On December 3, 1979, funeral services were held for Dr. Max Jacobson at the Frank E. Campbell Funeral Chapel at Madison Avenue at 81st Street in his adopted hometown of New York City. The Campbell Chapel has been the home of countless notable funerals, including those held for Irving Berlin, Joan Crawford, Bat Masterson, Judy Garland, Walter Cronkite, Rudolph Valentino, Tennessee Williams, mob boss Frank Costello, and many others. Jacobson’s was a traditional Jewish memorial followed by a shiva, a Jewish mourning period in which the deceased’s family receives condolences at home. Jacobson’s friend Michael Samek remembered that the funeral was well attended and that Jacobson was buried at Mt. Hebron Cemetery, which is in Queens, New York, next to his wife Nina and his parents, Louis and Ernestine. The celebrities in attendance at Dr. Jacobson’s funeral attested to the doctor’s extensive influence in the entertainment industry, among artists and writers, and in the world of politics and government.
The impact of the life and practices of Dr. Max Jacobson has reverberated for decades. There have been more than two hundred books touching on Jacobson, his drugs, and the lives he destroyed. Some of these books were written by patients who knew him intimately (such as Doris Shapiro’s We Danced All Night and Eddie Fisher’s Been There, Done That), while others were written by historians and popular writers (such as Roger Rapoport’s The Super-Doctors, which takes a deeper look at Jacobson within a medical and historical context). Movies such as Blake Edwards’s S.O.B. have parodied him, and songs such as Aretha Franklin’s “Dr. Feelgood” have immortalized him. The deaths of former patients have been blamed on him, such as Jackie Kennedy’s fatal lymphoma, and actor Bob Cummings’s decline and his death from Parkinson’s disease. There were many other deaths including Kennedy family photographer and Jacobson’s friend Mark Shaw, Alan J. Lerner, and Max’s own wife, Nina.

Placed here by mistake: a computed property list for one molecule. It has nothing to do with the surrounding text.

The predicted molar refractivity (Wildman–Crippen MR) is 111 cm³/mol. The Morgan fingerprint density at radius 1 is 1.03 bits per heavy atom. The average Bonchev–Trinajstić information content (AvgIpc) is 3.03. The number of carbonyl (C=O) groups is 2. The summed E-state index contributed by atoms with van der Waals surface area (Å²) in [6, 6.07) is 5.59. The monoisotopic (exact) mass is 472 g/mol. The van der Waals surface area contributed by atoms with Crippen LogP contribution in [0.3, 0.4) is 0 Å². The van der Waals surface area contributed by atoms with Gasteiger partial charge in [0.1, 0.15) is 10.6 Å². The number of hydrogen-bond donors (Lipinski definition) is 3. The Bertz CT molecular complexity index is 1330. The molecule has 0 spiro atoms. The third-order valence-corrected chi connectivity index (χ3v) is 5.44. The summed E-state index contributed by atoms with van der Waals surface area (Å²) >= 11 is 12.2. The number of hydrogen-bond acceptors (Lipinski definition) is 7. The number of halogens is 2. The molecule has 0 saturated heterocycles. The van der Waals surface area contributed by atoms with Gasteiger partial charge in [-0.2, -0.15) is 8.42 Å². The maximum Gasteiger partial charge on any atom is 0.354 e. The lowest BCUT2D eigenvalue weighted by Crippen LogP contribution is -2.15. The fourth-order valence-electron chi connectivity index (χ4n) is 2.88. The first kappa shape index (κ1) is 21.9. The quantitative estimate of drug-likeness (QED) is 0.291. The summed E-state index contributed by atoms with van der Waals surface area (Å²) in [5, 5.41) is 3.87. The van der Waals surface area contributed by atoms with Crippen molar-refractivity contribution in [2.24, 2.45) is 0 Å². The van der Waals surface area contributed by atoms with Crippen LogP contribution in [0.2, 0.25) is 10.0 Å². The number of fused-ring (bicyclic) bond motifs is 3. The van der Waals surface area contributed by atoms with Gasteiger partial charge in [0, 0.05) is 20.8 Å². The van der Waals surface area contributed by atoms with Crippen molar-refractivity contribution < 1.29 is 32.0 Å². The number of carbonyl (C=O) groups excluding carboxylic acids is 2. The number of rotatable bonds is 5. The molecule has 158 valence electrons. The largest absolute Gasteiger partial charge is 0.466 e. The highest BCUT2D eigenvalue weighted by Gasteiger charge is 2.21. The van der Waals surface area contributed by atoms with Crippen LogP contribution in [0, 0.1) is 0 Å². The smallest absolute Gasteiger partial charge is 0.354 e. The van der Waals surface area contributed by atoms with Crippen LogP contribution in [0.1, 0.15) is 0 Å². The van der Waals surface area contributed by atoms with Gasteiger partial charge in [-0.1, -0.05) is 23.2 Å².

Whether lionized or vilified by his patients, Dr. Max Jacobson has become a part of the fabric of the twentieth century. There have been credible studies of his impact on John F. Kennedy, Jr. by popular historians such as Robert Dallek, Seymour Hersh, Richard Reeves, Frederick Kempe, C. David Heymann, Barbara Leaming, and Lawrence Leamer, all of whom reported that JFK’s life was deeply influenced by his relationship with Jacobson. The internet is replete with conspiracy theories surrounding Jacobson. Radio talk show hosts have held discussions on the “Jacobson Effect.” His nickname, Dr. Feelgood, is now commonly used to refer to numerous modern doctors whose misuse of drugs caused their patients harm or death, such as the late Michael Jackson’s physician Dr. Conrad Murray. Even the widespread use of methamphetamines in the United States has been blamed on Jacobson. Dr. Leslie Iversen, one of the leading experts on amphetamine use and a professor of pharmacology at Oxford University, directly links Jacobson’s drug practices to the current spread of methamphetamines.